Growing Conditions

- La Pirámide Vineyard: 3,117 ft (950 m). Agrelo District, Luján de Cuyo Region, Mendoza, Argentina. Deep alluvial loam with 30% clay that decreases soil temperature by 35,6ºF (2ºC) in average. Cabernet Sauvignon. - Domingo Vineyard: 3,675 ft (1,120 m). Villa Bastías District, Tupungato Region, Uco Valley, Mendoza, Argentina. Surface is completely covered with gravel. Alluvial topsoil is loamy with limestone deposits at 11,8 inches (30cm). Cabernet Sauvignon. - Nicasia Vineyard: 3,593 ft (1,095 m). Altamira en La Consulta District, Uco Valley, Mendoza, Argentina. Very shallow loamy topsoil with surface gravel and gravelly (large stones) dry river bed subsoil - optimal drainage. Malbec. - Adrianna Vineyard: 4,757 ft (1,450 m). Gualtallary District, Tupungato Region, Uco Valley, Mendoza, Argentina. Alluvial, gravelly with limestone deposits in the topsoil. Malbec. In general terms the 2007 growing season was characterized by warmer than usual daytime temperatures (3.6° F [1.8° C] above normal) with colder than usual nighttime lows (1.8° F [1° C] below normal). There was also more relative humidity throughout the year. On February 16, the nighttime temperatures throughout Mendoza plummeted to levels of 35 - 37° F (2 - 3° C). This caused a hormonal shock in the plant, signaling the onset of its autumnal cycle and significantly quickening the ripening process. This phenomenon, coupled with increased temperatures throughout the year, meant that the harvest was earlier than usual by between 14, and even up to 30, days, depending on the area. The growing season also presented a higher than normal amount of both general precipitation and violent hail storms. Due to rain which began on March 24th, those grapes which had already been harvested and sent to Bodega Catena Zapata for vinification, showed excellent levels of quality and concentration. All white wine varietals, as well as low yielding lots, had already been harvested by March 24. Several lots in Bodega Catena Zapata's highest altitude vineyards were left to continue the ripening process and recover from the precipitation. The very cool temperatures in these vineyards, coupled with previously implemented water stress and leaf-pulling, allowed these lots to achieve excellent maturity, with very good overall sanitary conditions and harvest taking place very late in the year. As part of Bodega Catena Zapata's ongoing Research & Development program, extensive experimentation was conducted in 2007 on the relationship between lower yields, canopy surface area and ripening cycle length. Please find below some preliminary results from this year's research. It is an almost universally held viticultural truth that lower yields lead to higher levels of both aromatic and flavor concentration. However, what is commonly overlooked is their effect on the overall ripening process. Indeed, if not managed correctly, lower yields may not necessarily lead to improved fruit quality. Over the last several years, Laura Catena and the Research & Development team at Bodega Catena Zapata, have conducted extensive experimentation on how to manage each vineyard lot in order to take advantage of everything lower yields have to offer. One of the first findings was that if canopy surface area is held constant, lower yields will significantly accelerate the maturation process. The canopy (overall leaf number) can perhaps best be thought of as the engine of the vine, producing nutrients through photosynthesis which are sent to the grapes for ripening. If the number of grape recipients (overall yield) is lowered, each grape will receive more nutrients, thereby quickening the maturation process. An accelerated ripening cycle, in turn, means a shorter window for the accumulation of the important polyphenolic components of color, aroma, and flavor - potentially offsetting the desired increases in concentration from lower yields. Experiments were specifically designed to discover when and how the process of polyphenolic accumulation is initiated. These tests focused on the behavior of the vine hormone ethylene, widely recognized to be the trigger for fruit ripening and the production of polyphenols. It was discovered that careful irrigation management designed to induce slight amounts of water stress before flowering could actually initiate ethylene development and polyphenolic accumulation at an earlier stage in the growth cycle. This allowed for the same window of polyphenolic development despite lower yields. Implemented throughout the Catena family's best vineyard lots, the combination of light water stress prior to flowering, together with drastically lower yields, resulted in notably earlier harvests than in previous years. ADRIANNA VINEYARD: Chardonnay, Malbec and Cabernet Franc - Gualtallary, Tupungato, Uco Valley, Mendoza, 4757 ft elevation This vineyard, the highest in all of Mendoza, was also characterized by an early than normal harvest. While late November precipitation refreshed the vines from the higher temperatures, the rest of December, January and February were very dry. The shock of nighttime low temperatures in February again quickened the ripening cycle, with the Malbec harvest beginning on March 16th, almost a month ahead of time. Additional Malbec was brought in on March 20th and April 2. This fruit shows very high levels of flavor concentration and excellent tannin quality. The Cabernet Sauvignon harvest began on April 2, about 2 weeks early. Additional lots were harvested on April 9. As was the case in Altamira in La Consulta, there were a few remaining lots of Cabernet Sauvignon and Malbec which were left in the vineyard to recover from the precipitation of early April. With similar vineyard characteristics of sandy, well-drained soils and extremely low temperatures, and with the vineyard management techniques of leaf-pulling and water restriction, the remaining Malbec and Cabernet Sauvignon continued to ripen properly. The harvest was taken up again on April 27th and lasted until May 4th. The last Cabernet Sauvignon grapes, harvested on April 30th showed a very ripe style of dark cassis fruit. The Malbec, harvested on May 4th, presented the same dark fruit profile typical of this vineyard, but with a higher level of polyphenolic concentration. LA PIRÁMIDE VINEYARD, Agrelo, Luján de Cuyo, Mendoza, 3117 ft elevation On February 9th a violent rain and hail storm hit the areas of Agrelo and neighboring Perdriel. While a lot of Chardonnay was lightly damaged, it was hail netting on the Lot III of 25 year old Cabernet Sauvignon that saved fruit which usually goes into the Nicolas Catena Zapata blend. Like Angelica, this vineyard was harvested about 2 weeks earlier than normal. Additional precipitation fell on March 24, but fortunately all the Malbec and the most important Cabernet Sauvignon grapes had already been harvested. The accelerated harvest meant excellent quality in this vineyard, again higher than in previous vintages. There were some Cabernet Sauvignon lots which we left on the vine after the March precipitation. These lots were eventually declassified and not used in Bodega Catena Zapata wines due to a lack of concentration. DOMINGO VINEYARD: Chardonnay and Cabernet Sauvignon - Villa Bastías, Tupungato, Uco Valley, Mendoza, 3675 ft elevation Following the pattern of the rest of the province, the ripening process was accelerated in this vineyard, with harvest about 10 days ahead of the historic average. A bit of rain in late November and again in early February actually refreshed the vines from the higher daytime temperatures. The Chardonnay was harvested on February 24, showing bright citrus fruit and excellent acidity. The Cabernet Sauvignon was harvested on March 24 with intense, lifted aromatics and excellent tannin quality. NICASIA VINEYARD: Malbec - Altamira, Uco Valley, Mendoza, 3593 ft elevation While daytime highs were above normal in this area, the nights were exceptionally cold. Light precipitation in late November cooled the temperatures down and the cold nights quickened the harvest. Early, low yielding lots were harvested on March 12 with intense violet aromatics and exceptionally concentrated dark fruit flavors. Some precipitation fell on March 14, but the extremely well drained sandy soils of the vineyard allowed for additional Malbec to be harvested in excellent sanitary conditions on March 20. The first Cabernet lots, with ripe cassis flavors and well structured tannins, were harvested on March 28, with additional lots brought in on April 6. Additional precipitation came on April 10th. A few lots of Cabernet Sauvignon and Malbec were left on the vine to recover from this rain. The very well drained, sandy soils; low temperatures in the vineyard; previous leaf-pulling measures; and general water restriction meant that these could recover nicely from the moisture. The harvest was taken up again on April 26th until May 2nd, with very healthy sanitary results in the fruit. The Malbec of this second harvest shows a more plum and strawberry marmalade based fruit profile, while the last lots of Cabernet Sauvignon showed more red currant aromas and flavors with a higher concentration of tannins.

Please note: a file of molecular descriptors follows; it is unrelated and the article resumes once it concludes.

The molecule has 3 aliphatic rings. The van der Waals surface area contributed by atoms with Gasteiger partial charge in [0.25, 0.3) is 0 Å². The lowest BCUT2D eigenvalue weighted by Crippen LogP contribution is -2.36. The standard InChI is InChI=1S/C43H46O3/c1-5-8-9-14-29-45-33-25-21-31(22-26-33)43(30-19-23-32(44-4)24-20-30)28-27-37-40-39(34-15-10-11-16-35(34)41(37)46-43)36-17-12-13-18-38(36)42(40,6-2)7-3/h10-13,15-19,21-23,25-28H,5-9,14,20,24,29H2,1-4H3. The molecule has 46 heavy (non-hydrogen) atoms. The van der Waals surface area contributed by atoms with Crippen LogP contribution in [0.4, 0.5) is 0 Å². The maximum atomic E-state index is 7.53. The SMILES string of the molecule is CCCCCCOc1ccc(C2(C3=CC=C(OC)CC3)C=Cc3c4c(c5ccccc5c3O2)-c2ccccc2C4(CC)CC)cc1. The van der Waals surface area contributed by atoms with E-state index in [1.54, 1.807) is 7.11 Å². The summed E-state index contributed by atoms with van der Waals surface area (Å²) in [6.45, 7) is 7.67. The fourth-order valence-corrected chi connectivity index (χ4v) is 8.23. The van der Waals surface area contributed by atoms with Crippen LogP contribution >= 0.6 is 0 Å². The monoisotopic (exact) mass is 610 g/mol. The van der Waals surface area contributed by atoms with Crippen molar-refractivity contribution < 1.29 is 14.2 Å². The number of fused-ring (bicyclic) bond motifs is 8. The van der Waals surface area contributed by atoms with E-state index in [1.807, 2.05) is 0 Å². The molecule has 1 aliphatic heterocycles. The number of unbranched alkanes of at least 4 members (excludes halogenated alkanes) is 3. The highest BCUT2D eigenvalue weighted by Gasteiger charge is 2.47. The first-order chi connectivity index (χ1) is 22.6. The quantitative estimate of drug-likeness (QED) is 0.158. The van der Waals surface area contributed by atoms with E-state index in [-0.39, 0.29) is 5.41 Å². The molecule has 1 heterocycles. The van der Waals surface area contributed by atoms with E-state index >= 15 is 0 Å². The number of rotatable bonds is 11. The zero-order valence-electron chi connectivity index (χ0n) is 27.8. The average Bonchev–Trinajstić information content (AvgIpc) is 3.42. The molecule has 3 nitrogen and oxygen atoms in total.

Bottling

Unfined and unfiltered

Winemaking

De-stemmed, whole berry fruit is hand-loaded into 225-500 liter new French oak foudres for a 100% barrel fermentation for a period of 18 days, allowing seamless oak integration. The fermentation temperature is kept low, extracting intense aromas, and the cap management is done by hand to ensure soft, gentle flavors and tannin extraction. Wild yeasts. Alcoholic and malolactic fermentation in barrel leaves considerable lees and sediment.

Aging

The wine is aged in French oak barrels for 18 months. 210 separate row microvinifications from different lots and harvest times.